Puglia (Apulia), Italy

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The region of Apulia, known by its Italian name Puglia, is the southern region of Italy that makes up the “heel” of the boot-shaped peninsula. Out of all of the mainland regions of Italy, Apulia has the longest coastline measuring a total distance of 497 miles. 

Cities as Seen on a Map of Puglia (Apulia), Italy:

  • Bari
  • Brindisi
  • Lecce
  • Monopoli
  • Gallopoli
  • Taranto

Quick Facts:

  • Population = 4 million
  • Language = Italian (primary), Greek, Franco-Provencal, Albanian (minor groups)
  • Ethnicities = Italian, Greek, Albanian
  • Capital = Bari


The History of Apulia

The first inhabitants of the region of Apulia were the Mycenaean Greeks. When the Roman Empire took over, they built several churches throughout the region. One of the most iconic churches in all of Italy is located in the Apulia region. This is the Castel del Monte, also known as the Crown of Apulia. 

In 1130, Apulia was a duchy, ruled by the Duke of Sicily. In 1282, Apulia became part of the Kingdom of Naples. Until the Italian Unification in the 1860s, many different regions entered the region of Apulia, including France, Spain, and North Africa. The region of Apulia officially became part of the Kingdom of Italy in 1861. 


The primary language of the region is Italian, but there are many dialects and minor languages that are spoken throughout the region. These include Greek, Franco-Provencal, and Albanian. 


The primary religion of Apulia, Italy, is Roman Catholicism. Roman Catholicism is practiced in the regions in which Ancient Rome and the Roman Empire had control and influence in the area. Roman Catholicism is a denomination of Christianity in which there are over 1 billion members. 


The geographical location of Apulia has a warm climate that gives way to a variety of agricultural and food processing services. This has allowed the people in the area to make a living through agriculture and other cultivating services. 

In the less agricultural areas of the region, cities were built to focus on industry and production. Footwear, textiles, aerospace, and furniture are just a few of the industrial manufacturers in the area that has given the area opportunities for employment.

The long coastline of the Apulia region has allowed tourism to flourish. This has created an abundance of employment opportunities for those who choose to work in the entertainment and tourism field.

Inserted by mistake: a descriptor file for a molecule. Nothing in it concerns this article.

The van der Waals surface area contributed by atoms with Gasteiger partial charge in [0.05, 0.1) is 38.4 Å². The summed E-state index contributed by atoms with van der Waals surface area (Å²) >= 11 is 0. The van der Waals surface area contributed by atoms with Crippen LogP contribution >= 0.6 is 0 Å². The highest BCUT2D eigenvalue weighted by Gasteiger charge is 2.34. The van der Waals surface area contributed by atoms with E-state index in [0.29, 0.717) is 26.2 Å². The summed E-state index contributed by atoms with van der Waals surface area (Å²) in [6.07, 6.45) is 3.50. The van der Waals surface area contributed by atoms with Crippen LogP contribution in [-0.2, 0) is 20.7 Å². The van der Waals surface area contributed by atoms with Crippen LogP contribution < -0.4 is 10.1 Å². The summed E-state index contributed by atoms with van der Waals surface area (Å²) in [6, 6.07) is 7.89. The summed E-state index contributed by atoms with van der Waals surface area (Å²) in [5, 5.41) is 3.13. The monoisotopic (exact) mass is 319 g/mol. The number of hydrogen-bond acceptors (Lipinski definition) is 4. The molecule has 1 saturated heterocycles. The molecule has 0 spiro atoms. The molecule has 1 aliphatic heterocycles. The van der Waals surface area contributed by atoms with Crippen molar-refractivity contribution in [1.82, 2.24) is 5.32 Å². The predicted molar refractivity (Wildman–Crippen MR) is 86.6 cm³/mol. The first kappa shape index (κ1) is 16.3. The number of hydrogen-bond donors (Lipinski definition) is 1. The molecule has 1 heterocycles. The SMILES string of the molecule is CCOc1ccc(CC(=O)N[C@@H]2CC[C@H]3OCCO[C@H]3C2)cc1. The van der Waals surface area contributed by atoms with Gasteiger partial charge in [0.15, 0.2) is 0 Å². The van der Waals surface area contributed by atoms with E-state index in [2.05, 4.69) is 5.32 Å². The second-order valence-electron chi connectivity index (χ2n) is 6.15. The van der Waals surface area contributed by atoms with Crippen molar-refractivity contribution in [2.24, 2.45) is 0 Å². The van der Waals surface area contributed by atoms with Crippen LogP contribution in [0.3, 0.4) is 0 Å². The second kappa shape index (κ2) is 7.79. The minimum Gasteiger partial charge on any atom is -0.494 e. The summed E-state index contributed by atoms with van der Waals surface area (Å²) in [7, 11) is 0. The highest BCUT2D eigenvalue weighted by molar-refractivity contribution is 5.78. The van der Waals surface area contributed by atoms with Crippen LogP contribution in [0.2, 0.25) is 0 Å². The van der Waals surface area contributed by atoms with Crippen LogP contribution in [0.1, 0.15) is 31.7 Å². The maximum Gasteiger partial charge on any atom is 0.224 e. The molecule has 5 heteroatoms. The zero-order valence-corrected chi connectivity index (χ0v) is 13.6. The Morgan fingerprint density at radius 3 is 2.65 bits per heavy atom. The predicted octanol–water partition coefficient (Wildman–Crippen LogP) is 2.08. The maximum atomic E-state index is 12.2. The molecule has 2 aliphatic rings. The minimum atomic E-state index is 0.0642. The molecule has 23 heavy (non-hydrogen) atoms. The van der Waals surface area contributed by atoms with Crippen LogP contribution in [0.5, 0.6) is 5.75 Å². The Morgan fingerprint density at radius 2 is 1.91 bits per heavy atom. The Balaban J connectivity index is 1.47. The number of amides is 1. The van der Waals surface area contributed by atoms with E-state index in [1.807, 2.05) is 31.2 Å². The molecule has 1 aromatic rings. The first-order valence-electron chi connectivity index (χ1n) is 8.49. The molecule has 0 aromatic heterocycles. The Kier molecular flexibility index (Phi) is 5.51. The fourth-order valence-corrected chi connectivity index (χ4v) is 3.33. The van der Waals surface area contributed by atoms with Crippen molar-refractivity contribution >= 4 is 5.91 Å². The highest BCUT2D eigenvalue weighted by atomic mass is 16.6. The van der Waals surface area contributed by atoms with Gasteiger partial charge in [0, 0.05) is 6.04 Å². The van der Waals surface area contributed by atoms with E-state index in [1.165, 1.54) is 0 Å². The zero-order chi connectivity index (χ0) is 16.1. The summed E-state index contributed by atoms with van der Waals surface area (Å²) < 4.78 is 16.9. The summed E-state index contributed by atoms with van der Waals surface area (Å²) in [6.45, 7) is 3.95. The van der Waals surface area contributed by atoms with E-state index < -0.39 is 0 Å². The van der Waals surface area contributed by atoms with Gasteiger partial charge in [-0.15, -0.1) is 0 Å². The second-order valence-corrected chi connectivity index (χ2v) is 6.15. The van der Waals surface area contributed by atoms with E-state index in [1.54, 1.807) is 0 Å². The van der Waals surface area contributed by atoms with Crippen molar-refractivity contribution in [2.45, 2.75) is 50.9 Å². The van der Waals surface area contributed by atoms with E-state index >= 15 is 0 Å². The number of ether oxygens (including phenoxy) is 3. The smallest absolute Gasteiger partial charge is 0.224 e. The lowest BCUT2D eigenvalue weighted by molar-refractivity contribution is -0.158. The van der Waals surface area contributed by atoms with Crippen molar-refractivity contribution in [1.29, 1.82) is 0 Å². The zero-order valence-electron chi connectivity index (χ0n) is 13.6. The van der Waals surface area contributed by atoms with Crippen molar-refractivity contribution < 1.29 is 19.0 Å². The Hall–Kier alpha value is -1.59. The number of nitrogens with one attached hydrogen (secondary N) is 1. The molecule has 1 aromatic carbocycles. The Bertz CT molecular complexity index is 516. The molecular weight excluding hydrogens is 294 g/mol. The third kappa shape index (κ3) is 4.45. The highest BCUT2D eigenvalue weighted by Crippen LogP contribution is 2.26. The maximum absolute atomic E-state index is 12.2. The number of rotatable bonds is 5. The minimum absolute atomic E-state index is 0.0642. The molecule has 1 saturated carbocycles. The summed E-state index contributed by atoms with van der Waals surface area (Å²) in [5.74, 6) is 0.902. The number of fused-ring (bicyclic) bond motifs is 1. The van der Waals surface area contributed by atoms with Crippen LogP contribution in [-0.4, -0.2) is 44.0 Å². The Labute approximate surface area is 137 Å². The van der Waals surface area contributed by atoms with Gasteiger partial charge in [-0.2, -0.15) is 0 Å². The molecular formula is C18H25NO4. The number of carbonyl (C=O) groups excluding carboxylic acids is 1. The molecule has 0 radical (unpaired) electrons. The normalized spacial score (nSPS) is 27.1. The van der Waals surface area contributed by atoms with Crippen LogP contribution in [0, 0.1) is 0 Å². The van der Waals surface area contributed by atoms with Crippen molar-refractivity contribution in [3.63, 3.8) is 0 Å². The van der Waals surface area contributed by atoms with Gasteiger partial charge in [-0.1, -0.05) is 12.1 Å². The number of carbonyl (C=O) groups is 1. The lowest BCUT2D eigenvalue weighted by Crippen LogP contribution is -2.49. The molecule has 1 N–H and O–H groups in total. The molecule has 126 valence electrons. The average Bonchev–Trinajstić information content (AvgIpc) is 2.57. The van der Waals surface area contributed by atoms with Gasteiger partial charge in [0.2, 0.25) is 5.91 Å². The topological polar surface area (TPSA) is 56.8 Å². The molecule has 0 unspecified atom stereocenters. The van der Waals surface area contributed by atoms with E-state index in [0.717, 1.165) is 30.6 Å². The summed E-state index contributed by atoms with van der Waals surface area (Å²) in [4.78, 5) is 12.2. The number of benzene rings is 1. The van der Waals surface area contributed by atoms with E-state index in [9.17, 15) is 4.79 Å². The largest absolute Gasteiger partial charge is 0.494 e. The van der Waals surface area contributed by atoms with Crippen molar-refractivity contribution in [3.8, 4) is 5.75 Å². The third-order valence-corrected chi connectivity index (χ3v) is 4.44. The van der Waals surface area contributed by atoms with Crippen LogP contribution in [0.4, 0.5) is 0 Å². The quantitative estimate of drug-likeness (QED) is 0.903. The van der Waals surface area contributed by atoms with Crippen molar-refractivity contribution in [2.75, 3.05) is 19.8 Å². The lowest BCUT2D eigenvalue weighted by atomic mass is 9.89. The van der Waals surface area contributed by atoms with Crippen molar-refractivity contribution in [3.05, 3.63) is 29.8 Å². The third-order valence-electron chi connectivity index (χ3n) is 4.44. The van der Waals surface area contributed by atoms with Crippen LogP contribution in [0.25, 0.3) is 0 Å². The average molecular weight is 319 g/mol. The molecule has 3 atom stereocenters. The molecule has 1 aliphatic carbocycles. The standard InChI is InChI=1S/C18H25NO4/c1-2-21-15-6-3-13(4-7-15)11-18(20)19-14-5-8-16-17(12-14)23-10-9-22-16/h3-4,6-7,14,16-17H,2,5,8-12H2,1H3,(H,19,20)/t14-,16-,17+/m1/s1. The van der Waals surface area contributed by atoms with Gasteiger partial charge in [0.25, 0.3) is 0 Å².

The Apulia region of Italy borders Molise to the north. You will also find Campania settled to the west, Basilicata to the southwest, and the Adriatic Sea runs on the east while the Ionian Sea runs southeast.


Because Apulia is located on the eastern coast of Italy, many outside influences have had an impact on the region. There are Greek and Albanian influences that have played a part in the culture of Apulia.

Migration Patterns

During the 1860s, when the Italian Unification was underway, Italy suffered an economic downfall. Not only did the economy plunge, but there was overcrowding, poverty, and unemployment. During this time, an estimated 13 million emigrants left the entire region of Italy in search of work. Some emigrants fled to the United States to find employment during the American Industrial Revolution while other emigrants fled to Latin American or other countries in Europe. Out of the 13 million that emigrated, only a few million returned. 

After the Second World War, there was another spike in emigration from Italy. Beginning in 1956 and lasting until 1971, there was a depression in the economy of southern Italy, which caused another round of Italian emigrants to leave the area. This time, the emigrants stayed local and migrated to Northern Italy and other parts of Europe, rather than travel to the western hemisphere. 

In 1982, the migration pattern shifted in the opposite direction. Instead of emigration from the region, there was now active immigration to the area, as the economic conditions of the region improved. In 1986, migration plateaued, with no substantial numbers of emigrants or immigrants leaving or entering the area.


People who have genealogy connected to the Apulia region of Italy may encompass traits, characteristics, or other compositions of Italian, Greek, or Albanian people. Because of these ethnicities, the genes predominantly produce olive complexions with dark hair and dark eyes.

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Caleb Pike
About the author

Caleb Pike is an avid hiker and nature lover, with a passion for exploring the great outdoors. He's a writer, photographer, and adventurer, always seeking new trails to blaze and peaks to conquer.